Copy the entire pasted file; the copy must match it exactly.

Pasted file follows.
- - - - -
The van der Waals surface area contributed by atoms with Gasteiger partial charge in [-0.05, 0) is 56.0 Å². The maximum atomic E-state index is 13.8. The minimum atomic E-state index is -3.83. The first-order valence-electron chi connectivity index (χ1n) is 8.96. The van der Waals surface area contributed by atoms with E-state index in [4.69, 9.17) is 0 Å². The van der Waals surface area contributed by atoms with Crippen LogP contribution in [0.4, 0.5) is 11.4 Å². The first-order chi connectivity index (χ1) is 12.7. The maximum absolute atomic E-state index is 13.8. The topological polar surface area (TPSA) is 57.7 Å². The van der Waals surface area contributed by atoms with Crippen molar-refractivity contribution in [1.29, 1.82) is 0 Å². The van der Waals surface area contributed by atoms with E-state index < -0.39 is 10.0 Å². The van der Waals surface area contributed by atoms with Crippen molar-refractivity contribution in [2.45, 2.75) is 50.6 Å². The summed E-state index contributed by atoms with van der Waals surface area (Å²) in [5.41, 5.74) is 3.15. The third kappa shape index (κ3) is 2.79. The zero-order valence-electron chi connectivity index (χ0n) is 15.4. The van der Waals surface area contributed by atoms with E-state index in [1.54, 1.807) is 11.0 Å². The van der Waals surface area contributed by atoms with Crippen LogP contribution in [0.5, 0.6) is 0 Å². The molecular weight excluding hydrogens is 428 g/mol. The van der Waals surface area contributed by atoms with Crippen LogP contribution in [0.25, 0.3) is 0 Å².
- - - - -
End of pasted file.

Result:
The van der Waals surface area contributed by atoms with Gasteiger partial charge in [-0.05, 0) is 56.0 Å². The maximum atomic E-state index is 13.8. The minimum atomic E-state index is -3.83. The first-order valence-electron chi connectivity index (χ1n) is 8.96. The van der Waals surface area contributed by atoms with E-state index in [4.69, 9.17) is 0 Å². The van der Waals surface area contributed by atoms with Crippen LogP contribution in [0.4, 0.5) is 11.4 Å². The first-order chi connectivity index (χ1) is 12.7. The maximum absolute atomic E-state index is 13.8. The topological polar surface area (TPSA) is 57.7 Å². The van der Waals surface area contributed by atoms with Crippen molar-refractivity contribution in [1.29, 1.82) is 0 Å². The van der Waals surface area contributed by atoms with E-state index < -0.39 is 10.0 Å². The van der Waals surface area contributed by atoms with Crippen molar-refractivity contribution in [2.45, 2.75) is 50.6 Å². The summed E-state index contributed by atoms with van der Waals surface area (Å²) in [5.41, 5.74) is 3.15. The third kappa shape index (κ3) is 2.79. The zero-order valence-electron chi connectivity index (χ0n) is 15.4. The van der Waals surface area contributed by atoms with E-state index in [1.54, 1.807) is 11.0 Å². The van der Waals surface area contributed by atoms with Crippen LogP contribution in [0.5, 0.6) is 0 Å². The molecular weight excluding hydrogens is 428 g/mol. The van der Waals surface area contributed by atoms with Crippen LogP contribution in [0.25, 0.3) is 0 Å².